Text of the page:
All in all it’s a very impressive setup that has, thus far, helped Instagram avoid the down time that has plague many similar services hit with the same kind of exponential growth. (Twitter, I’m looking at you.) For more details on how Instagram looks behind the scenes and which tools the company uses, be sure to check out the blog post as well as the archives.

File Under: Databases, Web Services

OpenStreetBlock Gives Geodata the Human Touch

Location-based web services are all the rage right now, but for most of us the actual geographic location isn’t very interesting — do you know where “40.737813,-73.997887″ is off the top of your head? No? How about “West 14th Street bet. 6th Ave. and 7th Ave?”

For the geographic web to become useful geodata has to be converted into something humans actually understand. Enter OpenStreetBlock.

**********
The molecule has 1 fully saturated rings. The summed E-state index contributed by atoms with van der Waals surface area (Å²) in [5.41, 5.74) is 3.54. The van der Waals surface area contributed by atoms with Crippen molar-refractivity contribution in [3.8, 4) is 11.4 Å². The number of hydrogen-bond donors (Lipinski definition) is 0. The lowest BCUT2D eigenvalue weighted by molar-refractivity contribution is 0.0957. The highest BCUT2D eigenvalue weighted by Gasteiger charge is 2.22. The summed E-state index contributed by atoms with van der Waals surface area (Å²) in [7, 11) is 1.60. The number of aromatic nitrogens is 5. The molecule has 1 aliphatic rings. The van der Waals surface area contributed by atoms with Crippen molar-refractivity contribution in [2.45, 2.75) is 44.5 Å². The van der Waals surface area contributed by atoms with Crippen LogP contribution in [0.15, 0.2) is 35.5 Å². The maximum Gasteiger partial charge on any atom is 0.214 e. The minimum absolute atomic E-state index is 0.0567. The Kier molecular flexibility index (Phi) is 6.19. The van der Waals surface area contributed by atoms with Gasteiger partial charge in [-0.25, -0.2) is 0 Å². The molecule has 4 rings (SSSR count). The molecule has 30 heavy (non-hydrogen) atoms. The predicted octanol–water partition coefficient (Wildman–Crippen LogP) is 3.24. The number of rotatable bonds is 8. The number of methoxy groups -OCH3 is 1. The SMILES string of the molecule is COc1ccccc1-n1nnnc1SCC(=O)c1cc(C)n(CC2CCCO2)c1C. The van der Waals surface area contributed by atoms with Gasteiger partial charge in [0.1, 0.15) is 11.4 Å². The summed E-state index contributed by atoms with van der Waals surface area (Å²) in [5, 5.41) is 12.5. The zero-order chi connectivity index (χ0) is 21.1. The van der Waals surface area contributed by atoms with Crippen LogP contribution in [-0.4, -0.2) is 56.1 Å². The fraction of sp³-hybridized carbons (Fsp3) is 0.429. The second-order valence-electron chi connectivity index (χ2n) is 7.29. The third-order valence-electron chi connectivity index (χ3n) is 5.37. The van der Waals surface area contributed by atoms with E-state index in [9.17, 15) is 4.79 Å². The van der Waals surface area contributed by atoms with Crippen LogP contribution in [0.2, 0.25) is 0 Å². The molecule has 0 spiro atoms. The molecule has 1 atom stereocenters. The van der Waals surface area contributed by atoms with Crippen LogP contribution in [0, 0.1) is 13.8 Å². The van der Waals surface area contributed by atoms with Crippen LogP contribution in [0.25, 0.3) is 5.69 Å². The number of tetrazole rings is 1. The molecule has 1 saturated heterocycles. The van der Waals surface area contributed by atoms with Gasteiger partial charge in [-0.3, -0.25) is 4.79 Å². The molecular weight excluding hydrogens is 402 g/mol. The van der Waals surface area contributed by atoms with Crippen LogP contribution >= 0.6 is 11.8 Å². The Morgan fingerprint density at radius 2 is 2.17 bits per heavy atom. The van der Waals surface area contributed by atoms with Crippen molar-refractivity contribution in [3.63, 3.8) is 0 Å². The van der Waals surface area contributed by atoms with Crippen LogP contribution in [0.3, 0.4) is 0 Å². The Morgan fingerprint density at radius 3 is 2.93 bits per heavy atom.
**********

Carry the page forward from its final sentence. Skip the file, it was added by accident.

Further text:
OpenStreetBlock is a new web service that takes geographic coordinates (latitude/longitude pairs) and turns them into an actual city block description. The result is textual information which, in many cases, will be even more meaningful to your users than the ubiquitous pin on a map.

If you’d like to play around with a sampling of data from New York, head over to OpenStreetBlock and try out the New York demos.

If you’ve ever wanted to build your own version of EveryBlock — which pinpoints events, news stories and public data at the city-block level — OpenStreetBlock will go a long way toward getting you there. So long as you can pull geo coordinates out of your source data, OpenStreetBlock can turn that into more meaningful information.

Under the hood OpenStreetBlock relies on OpenStreetMap data and uses PHP in conjunction with a geographic database to turn your coordinates into block descriptions.